Leaving the Job: Leaving


How you leave a company is as important to your career strategy as entering a company.  The reason is that people have more jobs today, with more different companies, and it is important to have “leaving” as one of your skills sets.

The circumstances will differ if you are leaving the company on your own, hopefully to accept another job, than if you are leaving at the company’s direction.

If you are leaving at the company’s direction you will most likely receive an offer of a severance package in exchange for signing a release, the most important provision of which is a statement that in exchange for the severance package you agree not to sue the company.  It is important that you take the agreement to a reputable contract law specialist to make sure that you are signing a reasonable document.  Remember, the release is drafted by the company attorneys.

Whether you leave on your own or at the company’s direction, there are some Do’s and Don’t’s.

If You Resign


  • Be humble
  • Tell your boss before anyone else
    • Tell her how much you enjoyed working for her and how much you learned
    • Give her a reason for leaving that the company cannot match such as, “I have an opportunity with another company for a promotion to your job level and I know from our conversations that you aren’t planning to move anytime soon”.  You do not want it to sound like you are trying to negotiate for something from the company.
  • Give as much notice as you can — more than two weeks if possible
  • Ask if there are any pressing business needs you can help with before you go or even after you go if the issue(s) would not take too long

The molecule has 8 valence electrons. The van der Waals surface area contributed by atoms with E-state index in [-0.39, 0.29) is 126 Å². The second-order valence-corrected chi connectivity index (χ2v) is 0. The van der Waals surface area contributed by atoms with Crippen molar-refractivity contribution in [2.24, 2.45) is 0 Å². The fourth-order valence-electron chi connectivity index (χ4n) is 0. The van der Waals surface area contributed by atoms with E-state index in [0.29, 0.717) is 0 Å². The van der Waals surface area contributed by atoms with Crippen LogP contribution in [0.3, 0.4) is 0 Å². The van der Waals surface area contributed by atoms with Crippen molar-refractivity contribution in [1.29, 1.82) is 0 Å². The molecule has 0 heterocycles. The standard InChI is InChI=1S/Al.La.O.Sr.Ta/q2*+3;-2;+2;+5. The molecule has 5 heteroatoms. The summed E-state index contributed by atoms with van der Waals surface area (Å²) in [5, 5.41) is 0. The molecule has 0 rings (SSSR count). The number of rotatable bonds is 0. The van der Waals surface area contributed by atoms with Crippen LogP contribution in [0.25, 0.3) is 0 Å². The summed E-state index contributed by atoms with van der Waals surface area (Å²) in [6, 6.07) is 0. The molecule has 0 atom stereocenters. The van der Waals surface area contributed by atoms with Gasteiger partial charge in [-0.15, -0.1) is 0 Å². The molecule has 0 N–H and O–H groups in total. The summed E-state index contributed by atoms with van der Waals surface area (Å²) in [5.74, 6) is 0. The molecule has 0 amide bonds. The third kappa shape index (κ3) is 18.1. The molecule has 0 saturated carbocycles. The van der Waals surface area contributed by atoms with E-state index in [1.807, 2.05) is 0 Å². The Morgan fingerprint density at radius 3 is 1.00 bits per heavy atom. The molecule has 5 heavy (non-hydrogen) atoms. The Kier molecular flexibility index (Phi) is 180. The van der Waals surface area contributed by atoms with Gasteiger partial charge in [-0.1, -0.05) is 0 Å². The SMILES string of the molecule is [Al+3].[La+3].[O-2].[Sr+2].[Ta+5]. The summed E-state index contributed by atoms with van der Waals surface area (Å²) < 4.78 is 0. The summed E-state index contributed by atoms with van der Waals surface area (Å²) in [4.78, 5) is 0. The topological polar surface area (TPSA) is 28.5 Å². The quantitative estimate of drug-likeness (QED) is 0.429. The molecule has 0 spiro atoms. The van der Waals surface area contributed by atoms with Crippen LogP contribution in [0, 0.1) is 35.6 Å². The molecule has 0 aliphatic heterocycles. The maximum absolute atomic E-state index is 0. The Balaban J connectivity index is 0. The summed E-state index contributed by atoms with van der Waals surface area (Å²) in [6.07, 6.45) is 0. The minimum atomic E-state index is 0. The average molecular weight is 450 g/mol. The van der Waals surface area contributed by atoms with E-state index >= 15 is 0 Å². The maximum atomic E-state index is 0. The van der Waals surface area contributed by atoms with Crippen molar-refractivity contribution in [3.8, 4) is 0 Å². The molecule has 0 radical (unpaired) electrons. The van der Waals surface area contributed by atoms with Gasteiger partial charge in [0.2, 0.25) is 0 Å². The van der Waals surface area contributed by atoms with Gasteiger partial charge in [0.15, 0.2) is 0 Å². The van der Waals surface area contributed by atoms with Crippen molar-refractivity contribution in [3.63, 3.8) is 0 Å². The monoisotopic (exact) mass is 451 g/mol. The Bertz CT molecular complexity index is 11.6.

• Inform the boss that you will go to see human resources to tie down benefits that are due you (pension, bonus, stock, vacation time, etc.)
  • Ask if your boss will be a reference for you in the future
  • Ask your boss for permission to speak with senior management, your colleagues and/or reports
    • Thank everyone for their help and tell them what a great experience it has been


  • Act like you are bragging or show arrogance
  • Say anything negative about the people or the company
  • Say anything that could be construed as trying to pirate people away

The Company Decides Not to Keep You


  • Wait until the shock wears off and you are in control
  • Learn when you are to leave, the severance package you are being offered, and who you should negotiate with — always with your boss, if possible (see Negotiation)
    • Ask for outplacement assistance-select your own firm
  • Ask to speak with your boss if someone other than your boss fired you
    • Ask why you were fired
    • Learn if you were lacking any needed skill sets
    • Tell her how much you enjoyed working for her and how much you learned
    • Ask her for a reference
  • If the company gives you notice that you are finished on a certain date, or if it is open ended, but allows you to come in and use your office, then accept the offer
  • Ask if you can meet with your colleagues and/or direct reports
    • Thank everyone for their help and tell them what a great experience it has been
    • Ask them to stay in touch


  • Blow up
  • Come to the company unless you are in control
  • Say anything about the company and its people (your reference could be dependent on this)
  • Say anything that could be construed as encouraging others to leave
  • Tell people about all the great things you did for the company

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